But if “like” in the non-dictionary sense is best for conveying tone, well, then we’ve really run into the basic contradiction behind it: It is a word only used in verbal speech that gets across the very thing verbal speech is best at getting across without extra words. The quotation above, after all, comes from a song and is mimicking the way Valley Girls talked. When it is written, such as in David Foster Wallace’s writing, it is precisely to express the kind of vernacular that crops up when people converse face-to-face rather than via writing. And this goes both for that tertiary form of “like” – “like bag those toenails” – and even the Metcalfian “like,” in which it is a transitive verb whose only advantage over “to say” is tone.

Plus, saying “like” too much sounds bad to people over 45 – or so I’m told – and these people may include your bosses and your parents, two types of people whom you want to, well, like you. With due respect to Professor Metcalf, we should try to keep our likes confined to the traditional usage. And, I guess, to Facebook.

This article first appeared on newrepublic.com

 

Maybe your "likes" should stay on Facebook. Photo: Getty
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Former MP Bob Marshall-Andrews: Why I’m leaving Labour and joining the Lib Dems

A former political ally of Jeremy Corbyn explains why he is leaving Labour after nearly 50 years.

I’m leaving home. It’s a very hard thing to do. All of my natural allegiances have been to Labour, and never had I contemplated leaving the party – not even in the gloomy years, when we were fighting Iraq and the battles over civil liberties. I have always taken the view that it’s far better to stay within it. But it has just gone too far. There has been a total failure to identify the major issues of our age.

The related problems of the environment, globalisation and the migration of impoverished people are almost ignored in favour of the renationalisation of the railways and mantras about the National Health Service. The assertion that Labour could run the NHS better than the Tories may be true, but it is not the battle hymn of a modern republic. It is at best well-meaning, at worst threadbare. I don’t want to spend the rest of my life talking about renationalising the railways while millions of people move across the world because of famine, war and climate change.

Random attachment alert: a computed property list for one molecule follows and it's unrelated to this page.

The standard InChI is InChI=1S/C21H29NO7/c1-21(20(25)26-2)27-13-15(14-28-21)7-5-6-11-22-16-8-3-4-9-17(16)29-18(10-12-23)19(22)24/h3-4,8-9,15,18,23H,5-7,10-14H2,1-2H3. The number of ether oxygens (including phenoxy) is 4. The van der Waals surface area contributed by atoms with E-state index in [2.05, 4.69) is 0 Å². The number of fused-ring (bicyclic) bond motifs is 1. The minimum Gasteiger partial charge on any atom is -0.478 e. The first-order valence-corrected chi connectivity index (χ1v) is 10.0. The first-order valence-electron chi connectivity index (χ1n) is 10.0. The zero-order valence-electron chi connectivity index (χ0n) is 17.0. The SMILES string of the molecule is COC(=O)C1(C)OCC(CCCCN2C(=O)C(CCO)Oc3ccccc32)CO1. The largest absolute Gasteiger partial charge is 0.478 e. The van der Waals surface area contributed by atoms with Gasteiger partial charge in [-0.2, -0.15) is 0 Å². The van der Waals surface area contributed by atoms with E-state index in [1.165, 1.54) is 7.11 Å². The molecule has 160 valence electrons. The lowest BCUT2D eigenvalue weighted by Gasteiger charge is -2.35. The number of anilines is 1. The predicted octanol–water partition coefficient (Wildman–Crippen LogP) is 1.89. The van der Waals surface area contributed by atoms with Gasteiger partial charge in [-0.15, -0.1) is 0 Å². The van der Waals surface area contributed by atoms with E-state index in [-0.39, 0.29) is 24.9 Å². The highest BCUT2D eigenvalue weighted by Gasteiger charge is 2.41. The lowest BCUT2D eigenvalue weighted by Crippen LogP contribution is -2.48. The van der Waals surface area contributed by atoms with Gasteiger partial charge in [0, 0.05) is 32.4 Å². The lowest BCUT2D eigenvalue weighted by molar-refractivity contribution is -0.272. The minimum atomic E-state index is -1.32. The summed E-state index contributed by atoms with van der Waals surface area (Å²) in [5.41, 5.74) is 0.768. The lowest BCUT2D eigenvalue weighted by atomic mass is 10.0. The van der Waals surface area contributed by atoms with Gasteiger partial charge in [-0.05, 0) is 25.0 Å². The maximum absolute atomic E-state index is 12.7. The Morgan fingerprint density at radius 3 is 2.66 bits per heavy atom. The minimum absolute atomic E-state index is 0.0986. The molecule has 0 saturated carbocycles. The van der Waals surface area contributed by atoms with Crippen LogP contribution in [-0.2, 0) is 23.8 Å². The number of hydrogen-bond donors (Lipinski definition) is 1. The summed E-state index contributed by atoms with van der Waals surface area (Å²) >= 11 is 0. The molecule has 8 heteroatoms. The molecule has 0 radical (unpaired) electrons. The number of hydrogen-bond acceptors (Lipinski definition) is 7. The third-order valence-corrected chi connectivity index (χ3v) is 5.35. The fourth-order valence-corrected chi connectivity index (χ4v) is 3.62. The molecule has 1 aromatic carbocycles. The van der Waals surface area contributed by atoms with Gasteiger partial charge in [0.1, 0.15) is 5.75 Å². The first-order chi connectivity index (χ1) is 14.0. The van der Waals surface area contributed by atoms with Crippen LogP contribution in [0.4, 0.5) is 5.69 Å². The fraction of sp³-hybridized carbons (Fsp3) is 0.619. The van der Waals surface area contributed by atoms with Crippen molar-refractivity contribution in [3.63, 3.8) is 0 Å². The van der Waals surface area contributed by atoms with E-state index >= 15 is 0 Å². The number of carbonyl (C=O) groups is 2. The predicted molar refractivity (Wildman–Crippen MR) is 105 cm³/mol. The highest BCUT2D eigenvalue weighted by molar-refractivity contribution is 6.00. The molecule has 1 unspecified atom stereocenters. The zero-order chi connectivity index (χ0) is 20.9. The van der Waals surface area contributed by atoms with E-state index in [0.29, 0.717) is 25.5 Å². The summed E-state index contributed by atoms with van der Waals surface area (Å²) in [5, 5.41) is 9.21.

The centre left in British politics is in retreat, and the demise of the Labour Party has the grim inevitability of a Shakespearean tragedy. Ironically, history will show that Labour’s fatal flaw lay in its spectacular success.

Labour is, in essence, a party of the 20th century, and in those 100 years it did more to advance the freedom and well-being of working people and the disadvantaged than any other political movement in history. The aspirations of the founding fathers – access to education, health and welfare; equality before the law; collective organisation; universal franchise – have all to a large extent been achieved. The party’s record of racial and religious tolerance has been a beacon in a century of repression. These achievements have been enshrined in the fabric of British society and reproduced across the world.

The success brought deserved, unprecedented power and created political fortresses across the industrial heartlands of Britain. But with power, the party became increasingly moribund and corrupt. The manipulation of the union block vote at party conferences became a national disgrace. The Labour heartlands, particularly Scotland, were treated like rotten boroughs, and were too often represented by union placemen.

Instead of seeking a new radicalism appropriate to the challenges of the age, New Labour sought to ambush the Tories on the management of market capital and to outflank them on law and order: a fool’s errand. It inevitably succumbed to another form of corruption based on hubris and deceit, resulting in attacks on civil liberty, financial disaster and catastrophic war.